Take two Arizonans famous for ignoring any semblance of political delicacy - Sheriff Joe Arpaio and former Congressman J.D. Hayworth.
Mix them into the same political mixer.
And turn up the heat on on political positioning for next year's statewide races - with Arpaio making eyes at the governor's seat and Hayworth mulling a challenge to Sen. John McCain.
What do you get?
An event at which party host and political consultant Jason Rose didn't have to worry about how to keep the conversation flowing among fete-goers.
To be clear, the affair was not a political fund-raiser although Arpaio, who boasted last week that jail inmates enjoyed an 18-cent Thanksgiving meal, is expected to be down in the Tucson area Dec. 18 to hold a fund-raiser for Jesse Kelly, who hopes to challenge U.S. Rep. Gabrielle Giffords.
Instead, the Saturday event at Rose's Paradise Valley home was designed to help erase more than $140,000 in leftover legal debt for Hayworth, who had retained legal counsel to deal with an investigation by the Justice Department into his connection to disgraced lobbyist Jack Abramoff.
Rose said that as of Friday, more than $110,000 had been pledged to the "Freedom in Truth Trust" by partygoers.
But why remind voters about the scandal? Rose said it's no skin off Hayworth, who was not charged and hosts a radio talk show in Phoenix. "People alleged a lot of stuff but nothing was there," he said.
Hayworth has said the name of the trust comes from Scripture - all that business of about knowing the truth and it shall make you free.
While it may make you free, it comes with a price. Because it is not a political campaign account, Hayworth reminded individuals they could give up to $12,000.
Meanwhile, Arpaio demonstrated a little psychic ability Monday.
Before he went to a First Amendment forum hosted by Arizona State University's journalism school, he tweeted: "I'm looking forward to tonight at ASU but to all coming: behave properly. There is no reason to allow things to get out of hand."
Maybe he should have said "out of tune." Hecklers broke into a version of "Bohemian Rhapsody," a mock opera piece by the rock band Queen, adapting lyrics especially for Joe, who promptly (and inexplicably) donned a fuzzy Wildcat hat and a grin. The panel of journalists asking him questions was forced to stop, drowned out by the singers, who got through the entire song.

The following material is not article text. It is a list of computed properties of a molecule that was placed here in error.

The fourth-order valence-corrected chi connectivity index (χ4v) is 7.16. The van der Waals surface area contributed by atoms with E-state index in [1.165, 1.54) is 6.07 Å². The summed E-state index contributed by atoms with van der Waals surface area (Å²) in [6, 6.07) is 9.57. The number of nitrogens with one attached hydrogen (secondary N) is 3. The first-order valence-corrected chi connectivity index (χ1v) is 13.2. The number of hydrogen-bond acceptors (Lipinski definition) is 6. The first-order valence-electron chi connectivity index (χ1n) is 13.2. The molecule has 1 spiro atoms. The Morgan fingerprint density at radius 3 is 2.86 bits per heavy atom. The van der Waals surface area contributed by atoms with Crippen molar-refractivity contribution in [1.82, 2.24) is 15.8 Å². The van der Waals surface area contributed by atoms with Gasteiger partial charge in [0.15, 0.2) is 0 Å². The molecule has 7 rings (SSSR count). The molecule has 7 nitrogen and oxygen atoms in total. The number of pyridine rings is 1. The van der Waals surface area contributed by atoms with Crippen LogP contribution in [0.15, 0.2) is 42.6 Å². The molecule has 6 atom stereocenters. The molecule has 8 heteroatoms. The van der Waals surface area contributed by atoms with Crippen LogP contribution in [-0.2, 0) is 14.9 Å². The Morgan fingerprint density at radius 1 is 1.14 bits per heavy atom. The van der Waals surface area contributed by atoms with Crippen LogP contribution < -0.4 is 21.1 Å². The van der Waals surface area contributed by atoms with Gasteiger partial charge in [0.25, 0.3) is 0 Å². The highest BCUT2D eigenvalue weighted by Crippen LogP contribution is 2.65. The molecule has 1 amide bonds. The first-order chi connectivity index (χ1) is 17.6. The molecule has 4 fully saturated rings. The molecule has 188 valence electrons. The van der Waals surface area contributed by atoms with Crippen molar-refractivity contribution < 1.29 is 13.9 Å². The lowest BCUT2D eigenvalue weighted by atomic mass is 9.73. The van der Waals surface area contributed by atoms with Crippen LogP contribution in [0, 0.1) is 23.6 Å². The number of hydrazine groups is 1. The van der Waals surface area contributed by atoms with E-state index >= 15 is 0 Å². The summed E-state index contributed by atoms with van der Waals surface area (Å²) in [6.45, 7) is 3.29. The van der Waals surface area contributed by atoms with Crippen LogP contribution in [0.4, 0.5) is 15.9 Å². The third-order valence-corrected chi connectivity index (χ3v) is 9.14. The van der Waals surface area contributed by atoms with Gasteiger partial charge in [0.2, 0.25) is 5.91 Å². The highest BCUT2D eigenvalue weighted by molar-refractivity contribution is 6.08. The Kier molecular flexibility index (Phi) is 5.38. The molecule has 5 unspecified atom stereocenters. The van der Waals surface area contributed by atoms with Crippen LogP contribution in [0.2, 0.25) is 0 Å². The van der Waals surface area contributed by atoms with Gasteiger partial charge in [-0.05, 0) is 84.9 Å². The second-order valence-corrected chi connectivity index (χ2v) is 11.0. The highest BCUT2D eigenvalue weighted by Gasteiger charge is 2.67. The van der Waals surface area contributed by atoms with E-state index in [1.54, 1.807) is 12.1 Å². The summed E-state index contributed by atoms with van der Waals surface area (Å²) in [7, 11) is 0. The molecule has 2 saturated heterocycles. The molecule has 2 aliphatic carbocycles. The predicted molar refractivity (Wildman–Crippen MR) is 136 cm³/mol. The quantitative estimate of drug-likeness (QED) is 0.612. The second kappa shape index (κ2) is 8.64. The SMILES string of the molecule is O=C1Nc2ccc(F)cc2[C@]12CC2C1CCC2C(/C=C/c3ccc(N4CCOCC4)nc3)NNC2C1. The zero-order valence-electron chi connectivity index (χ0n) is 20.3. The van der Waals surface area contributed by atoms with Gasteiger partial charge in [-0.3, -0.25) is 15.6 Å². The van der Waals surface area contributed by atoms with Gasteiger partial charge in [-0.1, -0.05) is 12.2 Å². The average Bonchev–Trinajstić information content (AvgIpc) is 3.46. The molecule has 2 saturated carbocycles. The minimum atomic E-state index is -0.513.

"I knew it was going to happen," Arpaio said, as he stood to leave.
Maybe he's a fortune teller after all and that's the explanation for the hat. Perhaps he was trying to say something about yesterday's game at USC.
Rodney Glassman has been busy raising his name ID all over the state for a possible U.S. Senate run.
He was in Flagstaff in early November, sharing Tucson's rainwater- and graywater-harvesting ordinances, at the invitation of the mayor.
He was in Mesa in mid-November, doing the same thing.
And there he was in Sierra Vista, just before Thanksgiving. Again with the harvesting.
So when a Facebook e-mail came through with the title "Rodney Glassman suggested you become a fan...." the first thought was maybe a fan of graywater. Or rain dances.
"Rodney became a fan of Rodney Glassman on Facebook and suggested you become a fan too," it advises.
Rodney? Stuck on himself? Say it ain't so.
But hey, if you can't like yourself, why should anyone else?
City Councilwoman Nina Trasoff sent her last Ward 6 update Friday, saying she's looking forward to shedding the title of "politician" when Republican Steve Kozachik is sworn in Monday.
"I've never been comfortable with the designation, possibly because it has come to connote too many negatives, which is sad," she wrote. "Too much posturing. Too many special interests. Too much 'self' service."
Hunh. Opponents might say that just about describes why she lost.